CAIRO - The arrest of a Moroccan US resident in a fake FBI operation to carry out a suicide bombing at the Capitol Hill is sparking concerns among Muslims who accused the federal investigators of provoking suspects and even suggesting possible targets or tactics.
It's controlled from beginning to end by FBI. But you can't create a terrorism case and then say you stopped it, Ashraf Nubani, a Muslim lawyer in Washington who has defended terrorism suspects in similar cases in the past, told The Washington Post on Friday, February 17.
Had the FBI not been involved, through their manipulation or informants, would the same thing have happened? Would there be attempted violence? They have their sights on certain people, the ones who talk big talk.
Amine El Khalifi, a 29-year-old Moroccan man, was arrested on Friday in an alleged plot to carry out a suicide bombing at the US Capitol.
The FBI said that Khalifi was carrying what he believed to be a loaded automatic weapon and a suicide vest ready for detonation.
Making an initial court appearance in US District Court in Alexandria, he was charged with attempting to use a weapon of mass destruction against federal property. He faces life in prison if convicted.
Khalifi allegedly believed he was working with al-Qaeda, said Neil H. MacBride, US attorney for the Eastern District of Virginia.
Khalifi devised the plot, the targets and the methods on his own.
With no previous criminal record or violence inclinations, it was unclear how he first came to the attention of the law enforcement officers.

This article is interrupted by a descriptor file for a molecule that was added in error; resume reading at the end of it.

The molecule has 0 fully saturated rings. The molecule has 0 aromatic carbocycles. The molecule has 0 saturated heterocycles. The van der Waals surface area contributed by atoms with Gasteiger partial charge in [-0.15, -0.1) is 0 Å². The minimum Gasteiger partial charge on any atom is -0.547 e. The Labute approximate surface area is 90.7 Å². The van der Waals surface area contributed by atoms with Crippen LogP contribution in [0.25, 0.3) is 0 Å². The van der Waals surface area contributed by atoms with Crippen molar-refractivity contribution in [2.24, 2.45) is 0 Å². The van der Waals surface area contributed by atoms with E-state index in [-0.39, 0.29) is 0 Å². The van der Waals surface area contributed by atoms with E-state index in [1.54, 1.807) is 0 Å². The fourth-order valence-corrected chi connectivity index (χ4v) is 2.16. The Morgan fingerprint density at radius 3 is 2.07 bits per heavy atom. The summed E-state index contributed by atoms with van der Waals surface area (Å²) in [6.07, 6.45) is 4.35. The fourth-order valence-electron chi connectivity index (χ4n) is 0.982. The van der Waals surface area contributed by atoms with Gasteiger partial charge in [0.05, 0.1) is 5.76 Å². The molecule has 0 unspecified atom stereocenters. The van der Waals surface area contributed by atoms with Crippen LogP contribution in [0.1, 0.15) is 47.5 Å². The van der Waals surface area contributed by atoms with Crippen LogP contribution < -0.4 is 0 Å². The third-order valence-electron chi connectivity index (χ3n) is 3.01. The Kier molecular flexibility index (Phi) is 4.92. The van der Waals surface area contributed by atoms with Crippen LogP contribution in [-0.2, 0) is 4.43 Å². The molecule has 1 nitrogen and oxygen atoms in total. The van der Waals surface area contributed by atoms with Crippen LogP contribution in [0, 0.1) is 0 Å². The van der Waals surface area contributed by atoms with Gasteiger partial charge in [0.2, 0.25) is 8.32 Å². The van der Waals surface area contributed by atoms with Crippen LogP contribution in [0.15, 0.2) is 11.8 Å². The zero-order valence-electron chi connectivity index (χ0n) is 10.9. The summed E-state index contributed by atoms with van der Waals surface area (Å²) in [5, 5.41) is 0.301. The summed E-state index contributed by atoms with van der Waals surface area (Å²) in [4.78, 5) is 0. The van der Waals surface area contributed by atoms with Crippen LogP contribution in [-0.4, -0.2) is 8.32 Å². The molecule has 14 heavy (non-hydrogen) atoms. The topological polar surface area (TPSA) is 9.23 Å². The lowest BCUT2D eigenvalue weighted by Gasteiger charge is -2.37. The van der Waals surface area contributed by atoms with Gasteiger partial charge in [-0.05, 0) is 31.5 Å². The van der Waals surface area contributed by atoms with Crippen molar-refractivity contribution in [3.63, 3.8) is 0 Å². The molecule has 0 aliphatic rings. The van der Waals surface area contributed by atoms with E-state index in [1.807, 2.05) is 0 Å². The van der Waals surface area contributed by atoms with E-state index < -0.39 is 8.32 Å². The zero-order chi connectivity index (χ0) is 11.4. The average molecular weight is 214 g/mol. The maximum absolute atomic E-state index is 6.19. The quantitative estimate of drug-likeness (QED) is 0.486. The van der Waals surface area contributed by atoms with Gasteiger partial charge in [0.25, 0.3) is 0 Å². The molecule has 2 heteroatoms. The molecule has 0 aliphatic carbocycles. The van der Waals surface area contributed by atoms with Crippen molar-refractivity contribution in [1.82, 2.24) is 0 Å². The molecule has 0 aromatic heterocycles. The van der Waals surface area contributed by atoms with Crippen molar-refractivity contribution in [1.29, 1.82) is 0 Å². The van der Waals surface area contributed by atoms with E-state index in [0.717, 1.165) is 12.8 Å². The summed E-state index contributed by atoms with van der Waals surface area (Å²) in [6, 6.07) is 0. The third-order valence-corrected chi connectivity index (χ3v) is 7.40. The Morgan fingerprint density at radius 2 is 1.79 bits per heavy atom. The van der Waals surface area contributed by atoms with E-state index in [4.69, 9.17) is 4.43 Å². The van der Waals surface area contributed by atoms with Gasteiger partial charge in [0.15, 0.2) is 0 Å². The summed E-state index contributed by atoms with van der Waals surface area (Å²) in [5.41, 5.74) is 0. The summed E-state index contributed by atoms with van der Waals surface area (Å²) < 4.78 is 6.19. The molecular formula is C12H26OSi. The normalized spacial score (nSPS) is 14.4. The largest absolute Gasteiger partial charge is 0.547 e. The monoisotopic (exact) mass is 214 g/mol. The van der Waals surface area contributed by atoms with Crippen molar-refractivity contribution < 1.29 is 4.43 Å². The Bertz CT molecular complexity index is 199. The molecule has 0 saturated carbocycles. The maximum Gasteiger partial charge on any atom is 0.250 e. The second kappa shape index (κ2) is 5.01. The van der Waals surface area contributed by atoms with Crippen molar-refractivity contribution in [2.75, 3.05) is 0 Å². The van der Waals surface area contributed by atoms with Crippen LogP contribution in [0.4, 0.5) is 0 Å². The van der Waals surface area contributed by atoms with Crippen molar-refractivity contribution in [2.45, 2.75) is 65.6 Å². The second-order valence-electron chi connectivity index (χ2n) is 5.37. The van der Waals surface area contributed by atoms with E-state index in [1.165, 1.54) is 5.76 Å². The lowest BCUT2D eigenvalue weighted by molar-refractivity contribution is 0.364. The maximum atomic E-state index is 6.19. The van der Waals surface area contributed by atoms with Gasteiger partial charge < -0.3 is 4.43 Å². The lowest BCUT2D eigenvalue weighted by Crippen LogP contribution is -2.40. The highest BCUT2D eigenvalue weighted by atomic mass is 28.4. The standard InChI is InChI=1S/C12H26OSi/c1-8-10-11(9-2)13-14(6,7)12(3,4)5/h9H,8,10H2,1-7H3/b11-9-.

After expressing sentiment that the war on terrorism' was a war on Muslims', Khalifi was introduced on Dec. 1, 2011, to a man called Yusuf, who was an undercover law enforcement officer.
According to the criminal complaint, during meetings with the undercover officer, Khalifi indicated his desire to conduct an operation in which he could carry out a shooting rampage in a restaurant or a synagogue, neither of which were identified in court documents.
On Jan. 15, the complain claimed that Khalifi told undercover agents that he had modified his plans for the attack and wanted to conduct a suicide bombing at the Capitol.
The Muslim concerns were reiterated by some critics who accused federal investigators of provoking suspects or even suggesting possible targets or tactics.
You want to be very sure that the narrative is not substantially provided by the government, Karen Greenberg, director of the Center on National Security at Fordham Law School, who studies terrorism sting operations, told Washington Post.
There's a lot of gray area in these cases.
Legal experts say the FBI sometimes walks a fine line in such cases.
Dean Boyd, a spokesman for the Justice Department, defended the FBI case.
The affidavit in the Khalifi case makes clear that at each step, it was the defendant who proposed the alleged plot and sought help in obtaining the weapons to carry it out, Boyd said.
Whenever we conduct an undercover operation of this sort, we fully anticipate that allegations of entrapment will be raised as a defense, and we conduct the investigation accordingly to assure that entrapment does not occur, he added.
The fake FBI operations have stirred uproar inside the United States over entrapping young people, who posed no real threat to the US security.
In the past year, federal agents have arrested at least 20 people in the United States on terrorism-related charges, according to the Senate Intelligence Committee.
A Nicaraguan-born American was arrested in December 2010 in a fake FBI operation to attack a US military recruitment center in Maryland.
The arrest followed a November 2010 arrest of a Somali-born American in a similar FBI sting to attack a Christmas tree-lighting ceremony in Oregon.
The uproar escalated after media revelations that the FBI implanted a non-Muslim informant in a California mosque to seek building a terrorism case.